The enterprise shows no signs of slowing the migration of data and applications from legacy infrastructure to the cloud.
But while much of this activity is aimed at reducing the cost of IT, particularly in the capital budget, it turns out there are many side benefits to cloud computing – at least, for the right applications in the right circumstances.https://o1.qnsr.com/log/p.gif?;n=203;c=204663295;s=11915;x=7936;f=201904081034270;u=j;z=TIMESTAMP;a=20410779;e=i
According to Smart Communications CEO George Wright, the cloud produces a number of hidden benefits that don’t emerge until well after the enterprise has committed itself to the new paradigm. Leading the list is the way in which cloud-based resources produce faster, more efficient processes for core enterprise functions, such as banking and legal services. Indeed, start-ups like MetroBank and LegalZoom are routinely beating long-standing businesses at their own games by providing more convenience and cheaper service to customers. Back-office functions often benefit from the cloud as well, particularly when it comes to automated data exchange between firms that lease infrastructure from the same provider.
The biggest knock on the cloud lately is that few applications can function effectively across internal and external resources, even under hybrid architectures. But this is more a function of the app coding than a fundamental flaw in the cloud, says Skytap’s Dan Jones. Just as legacy apps need to be revised to function on the public cloud, so too will they require additional development to succeed under hybrid settings. In the meantime, most organizations will implement what Gartner calls bimodal IT to determine which applications provide optimal service under each setting and the precise ways they can function together non-disruptively.
As well, cloud providers are increasingly tailoring their resources to suit key industry verticals, providing a more optimized and forward-leaning environment than targeted enterprises can usually develop for themselves. A case in point is Denmark’s NNIT, which recently launched a new hybrid cloud platform tailored to the life sciences. Based on Microsoft Azure and NNIT’s own data resources, the cloud provides key services like compliance, data protection and security, plus the scalability needed to run large workloads at low cost and with rapid turnaround.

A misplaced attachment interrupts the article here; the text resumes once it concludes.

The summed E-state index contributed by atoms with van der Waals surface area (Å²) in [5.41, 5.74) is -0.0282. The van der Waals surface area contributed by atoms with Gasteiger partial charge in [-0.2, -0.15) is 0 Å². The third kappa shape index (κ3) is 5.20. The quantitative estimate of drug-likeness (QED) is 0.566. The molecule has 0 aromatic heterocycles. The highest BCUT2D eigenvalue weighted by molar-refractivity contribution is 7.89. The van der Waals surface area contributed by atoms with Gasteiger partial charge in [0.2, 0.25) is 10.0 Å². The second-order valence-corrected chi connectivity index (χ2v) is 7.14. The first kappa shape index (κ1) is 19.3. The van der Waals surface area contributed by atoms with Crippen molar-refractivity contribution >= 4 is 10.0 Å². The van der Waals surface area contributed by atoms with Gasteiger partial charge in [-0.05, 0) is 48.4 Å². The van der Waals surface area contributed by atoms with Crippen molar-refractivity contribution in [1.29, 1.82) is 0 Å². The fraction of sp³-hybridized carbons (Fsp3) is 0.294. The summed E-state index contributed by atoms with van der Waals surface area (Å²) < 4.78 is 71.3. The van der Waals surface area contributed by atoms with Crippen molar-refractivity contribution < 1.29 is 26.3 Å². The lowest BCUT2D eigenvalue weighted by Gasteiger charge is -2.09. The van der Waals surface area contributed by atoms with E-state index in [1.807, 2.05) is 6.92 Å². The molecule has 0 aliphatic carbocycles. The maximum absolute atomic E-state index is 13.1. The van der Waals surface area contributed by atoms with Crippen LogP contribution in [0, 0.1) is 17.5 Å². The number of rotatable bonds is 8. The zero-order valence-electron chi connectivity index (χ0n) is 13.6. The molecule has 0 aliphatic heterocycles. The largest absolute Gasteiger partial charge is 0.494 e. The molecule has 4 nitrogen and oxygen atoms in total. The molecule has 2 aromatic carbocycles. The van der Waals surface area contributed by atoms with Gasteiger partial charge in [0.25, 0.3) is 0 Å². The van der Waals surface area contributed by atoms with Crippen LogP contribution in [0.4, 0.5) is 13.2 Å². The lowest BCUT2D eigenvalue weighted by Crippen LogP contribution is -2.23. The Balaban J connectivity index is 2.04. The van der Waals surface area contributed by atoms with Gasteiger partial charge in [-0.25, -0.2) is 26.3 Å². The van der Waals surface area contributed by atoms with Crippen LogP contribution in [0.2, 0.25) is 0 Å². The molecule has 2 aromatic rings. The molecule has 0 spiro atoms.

Cloud providers also have a vested interest in building and maintaining state-of-the-art infrastructure, which in this day and age translates to things like advanced, intelligent automation and high-speed neural networking. AWS recently took the wraps off a suite of AI-driven services such as embedded deep learning and elastic GPUs in support of increasingly customized application and service delivery. In addition, the company is working to deploy Alexa-based conversational technologies based in its enterprise offerings, as well as tools for image recognition and analysis, FPGA-based hardware acceleration and algorithm processing and open, distributed development libraries like MXNet.
Despite the cloud’s increasing dominance over enterprise workloads, it will probably be a while before we see the last vestiges of in-house data infrastructure. Developments like hyperconvergence and modularization are lowering both the capital and operational costs of on-premises resources at a steady clip, and there is still something to be said for maintaining critical data and applications in close proximity to those who need them most.
But in terms of diversity, flexibility and scale, it will be tough to beat the cloud for the vast majority of enterprise activity going forward, particularly once organizations get a glimpse of what the Internet of Things will generate.
As the cloud becomes more adept at providing highly targeted, even customized, enterprise services, its efficacy as a means to support even critical workloads will soon be too great to ignore.
Arthur Cole writes about infrastructure for IT Business Edge. Cole has been covering the high-tech media and computing industries for more than 20 years, having served as editor of TV Technology, Video Technology News, Internet News and Multimedia Weekly. His contributions have appeared in Communications Today and Enterprise Networking Planet and as web content for numerous high-tech clients like TwinStrata and Carpathia. Follow Art on Twitter @acole602.